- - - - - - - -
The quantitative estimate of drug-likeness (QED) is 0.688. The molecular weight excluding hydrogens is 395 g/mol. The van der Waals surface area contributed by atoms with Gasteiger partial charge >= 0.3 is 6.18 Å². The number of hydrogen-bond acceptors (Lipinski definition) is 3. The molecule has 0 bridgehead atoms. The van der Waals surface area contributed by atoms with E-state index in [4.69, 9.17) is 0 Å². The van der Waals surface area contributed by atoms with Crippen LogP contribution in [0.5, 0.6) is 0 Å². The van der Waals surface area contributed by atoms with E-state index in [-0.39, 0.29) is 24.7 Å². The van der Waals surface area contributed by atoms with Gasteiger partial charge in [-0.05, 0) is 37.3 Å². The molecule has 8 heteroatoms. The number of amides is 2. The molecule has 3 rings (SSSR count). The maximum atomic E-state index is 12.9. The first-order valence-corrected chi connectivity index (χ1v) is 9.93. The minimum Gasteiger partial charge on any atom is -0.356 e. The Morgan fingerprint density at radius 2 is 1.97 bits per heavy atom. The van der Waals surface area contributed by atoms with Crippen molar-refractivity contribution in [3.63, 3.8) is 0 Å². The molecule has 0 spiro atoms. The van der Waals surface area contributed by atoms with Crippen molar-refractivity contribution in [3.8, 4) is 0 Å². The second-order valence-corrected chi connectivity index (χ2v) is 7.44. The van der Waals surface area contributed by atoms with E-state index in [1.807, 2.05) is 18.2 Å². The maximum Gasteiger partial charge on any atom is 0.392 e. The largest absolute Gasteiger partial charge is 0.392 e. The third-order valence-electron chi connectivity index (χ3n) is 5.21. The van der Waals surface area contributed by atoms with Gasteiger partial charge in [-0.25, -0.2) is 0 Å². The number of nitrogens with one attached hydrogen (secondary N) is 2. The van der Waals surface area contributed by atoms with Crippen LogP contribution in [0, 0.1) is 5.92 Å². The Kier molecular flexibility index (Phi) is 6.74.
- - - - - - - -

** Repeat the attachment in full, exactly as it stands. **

The quantitative estimate of drug-likeness (QED) is 0.688. The molecular weight excluding hydrogens is 395 g/mol. The van der Waals surface area contributed by atoms with Gasteiger partial charge >= 0.3 is 6.18 Å². The number of hydrogen-bond acceptors (Lipinski definition) is 3. The molecule has 0 bridgehead atoms. The van der Waals surface area contributed by atoms with E-state index in [4.69, 9.17) is 0 Å². The van der Waals surface area contributed by atoms with Crippen LogP contribution in [0.5, 0.6) is 0 Å². The van der Waals surface area contributed by atoms with E-state index in [-0.39, 0.29) is 24.7 Å². The van der Waals surface area contributed by atoms with Gasteiger partial charge in [-0.05, 0) is 37.3 Å². The molecule has 8 heteroatoms. The number of amides is 2. The molecule has 3 rings (SSSR count). The maximum atomic E-state index is 12.9. The first-order valence-corrected chi connectivity index (χ1v) is 9.93. The minimum Gasteiger partial charge on any atom is -0.356 e. The Morgan fingerprint density at radius 2 is 1.97 bits per heavy atom. The van der Waals surface area contributed by atoms with Crippen molar-refractivity contribution in [3.63, 3.8) is 0 Å². The molecule has 0 spiro atoms. The van der Waals surface area contributed by atoms with Crippen molar-refractivity contribution in [3.8, 4) is 0 Å². The second-order valence-corrected chi connectivity index (χ2v) is 7.44. The van der Waals surface area contributed by atoms with E-state index in [1.807, 2.05) is 18.2 Å². The maximum Gasteiger partial charge on any atom is 0.392 e. The largest absolute Gasteiger partial charge is 0.392 e. The third-order valence-electron chi connectivity index (χ3n) is 5.21. The van der Waals surface area contributed by atoms with Gasteiger partial charge in [-0.25, -0.2) is 0 Å². The number of nitrogens with one attached hydrogen (secondary N) is 2. The van der Waals surface area contributed by atoms with Crippen LogP contribution in [0, 0.1) is 5.92 Å². The Kier molecular flexibility index (Phi) is 6.74.